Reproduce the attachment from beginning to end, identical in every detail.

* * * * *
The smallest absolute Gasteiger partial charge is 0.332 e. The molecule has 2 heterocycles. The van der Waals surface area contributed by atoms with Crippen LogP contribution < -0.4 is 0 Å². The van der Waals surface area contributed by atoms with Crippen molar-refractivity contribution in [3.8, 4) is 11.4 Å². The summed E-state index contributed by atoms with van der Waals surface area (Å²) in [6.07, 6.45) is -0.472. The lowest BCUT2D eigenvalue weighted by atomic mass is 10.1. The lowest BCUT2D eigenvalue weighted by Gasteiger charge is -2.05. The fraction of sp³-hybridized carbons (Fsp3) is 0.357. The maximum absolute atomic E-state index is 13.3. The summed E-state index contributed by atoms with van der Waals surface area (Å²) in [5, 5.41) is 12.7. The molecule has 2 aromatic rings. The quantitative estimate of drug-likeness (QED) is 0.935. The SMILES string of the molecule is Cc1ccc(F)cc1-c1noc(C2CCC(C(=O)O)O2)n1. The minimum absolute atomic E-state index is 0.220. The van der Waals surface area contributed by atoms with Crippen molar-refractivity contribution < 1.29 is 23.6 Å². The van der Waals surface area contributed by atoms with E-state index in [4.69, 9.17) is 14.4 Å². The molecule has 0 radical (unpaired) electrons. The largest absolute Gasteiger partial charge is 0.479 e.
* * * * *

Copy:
The smallest absolute Gasteiger partial charge is 0.332 e. The molecule has 2 heterocycles. The van der Waals surface area contributed by atoms with Crippen LogP contribution < -0.4 is 0 Å². The van der Waals surface area contributed by atoms with Crippen molar-refractivity contribution in [3.8, 4) is 11.4 Å². The summed E-state index contributed by atoms with van der Waals surface area (Å²) in [6.07, 6.45) is -0.472. The lowest BCUT2D eigenvalue weighted by atomic mass is 10.1. The lowest BCUT2D eigenvalue weighted by Gasteiger charge is -2.05. The fraction of sp³-hybridized carbons (Fsp3) is 0.357. The maximum absolute atomic E-state index is 13.3. The summed E-state index contributed by atoms with van der Waals surface area (Å²) in [5, 5.41) is 12.7. The molecule has 2 aromatic rings. The quantitative estimate of drug-likeness (QED) is 0.935. The SMILES string of the molecule is Cc1ccc(F)cc1-c1noc(C2CCC(C(=O)O)O2)n1. The minimum absolute atomic E-state index is 0.220. The van der Waals surface area contributed by atoms with Crippen molar-refractivity contribution < 1.29 is 23.6 Å². The van der Waals surface area contributed by atoms with E-state index in [4.69, 9.17) is 14.4 Å². The molecule has 0 radical (unpaired) electrons. The largest absolute Gasteiger partial charge is 0.479 e.